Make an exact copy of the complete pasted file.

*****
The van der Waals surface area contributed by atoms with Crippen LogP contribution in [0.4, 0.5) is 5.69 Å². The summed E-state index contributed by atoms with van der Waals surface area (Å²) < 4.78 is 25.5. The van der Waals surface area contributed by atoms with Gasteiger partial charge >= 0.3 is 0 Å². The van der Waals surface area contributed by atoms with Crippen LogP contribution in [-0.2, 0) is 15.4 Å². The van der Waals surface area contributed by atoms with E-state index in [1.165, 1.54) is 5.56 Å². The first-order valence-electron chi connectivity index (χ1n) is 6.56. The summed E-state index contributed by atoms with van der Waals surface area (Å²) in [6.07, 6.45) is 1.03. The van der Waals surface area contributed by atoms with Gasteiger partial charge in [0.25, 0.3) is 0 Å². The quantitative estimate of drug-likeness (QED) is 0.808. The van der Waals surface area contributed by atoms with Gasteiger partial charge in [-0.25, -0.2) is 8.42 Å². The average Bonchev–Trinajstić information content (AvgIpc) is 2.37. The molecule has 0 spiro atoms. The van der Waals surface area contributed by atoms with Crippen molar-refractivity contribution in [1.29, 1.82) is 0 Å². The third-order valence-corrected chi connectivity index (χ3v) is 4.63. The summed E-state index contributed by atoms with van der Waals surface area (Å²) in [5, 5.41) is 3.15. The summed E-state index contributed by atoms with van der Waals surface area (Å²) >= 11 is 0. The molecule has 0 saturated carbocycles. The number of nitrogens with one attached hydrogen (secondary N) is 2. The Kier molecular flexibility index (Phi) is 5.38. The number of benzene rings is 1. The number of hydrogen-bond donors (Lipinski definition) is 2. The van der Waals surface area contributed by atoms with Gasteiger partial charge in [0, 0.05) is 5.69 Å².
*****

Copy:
The van der Waals surface area contributed by atoms with Crippen LogP contribution in [0.4, 0.5) is 5.69 Å². The summed E-state index contributed by atoms with van der Waals surface area (Å²) < 4.78 is 25.5. The van der Waals surface area contributed by atoms with Gasteiger partial charge >= 0.3 is 0 Å². The van der Waals surface area contributed by atoms with Crippen LogP contribution in [-0.2, 0) is 15.4 Å². The van der Waals surface area contributed by atoms with E-state index in [1.165, 1.54) is 5.56 Å². The first-order valence-electron chi connectivity index (χ1n) is 6.56. The summed E-state index contributed by atoms with van der Waals surface area (Å²) in [6.07, 6.45) is 1.03. The van der Waals surface area contributed by atoms with Gasteiger partial charge in [0.25, 0.3) is 0 Å². The quantitative estimate of drug-likeness (QED) is 0.808. The van der Waals surface area contributed by atoms with Gasteiger partial charge in [-0.25, -0.2) is 8.42 Å². The average Bonchev–Trinajstić information content (AvgIpc) is 2.37. The molecule has 0 spiro atoms. The van der Waals surface area contributed by atoms with Crippen molar-refractivity contribution in [1.29, 1.82) is 0 Å². The third-order valence-corrected chi connectivity index (χ3v) is 4.63. The summed E-state index contributed by atoms with van der Waals surface area (Å²) in [5, 5.41) is 3.15. The summed E-state index contributed by atoms with van der Waals surface area (Å²) >= 11 is 0. The molecule has 0 saturated carbocycles. The number of nitrogens with one attached hydrogen (secondary N) is 2. The Kier molecular flexibility index (Phi) is 5.38. The number of benzene rings is 1. The number of hydrogen-bond donors (Lipinski definition) is 2. The van der Waals surface area contributed by atoms with Gasteiger partial charge in [0, 0.05) is 5.69 Å².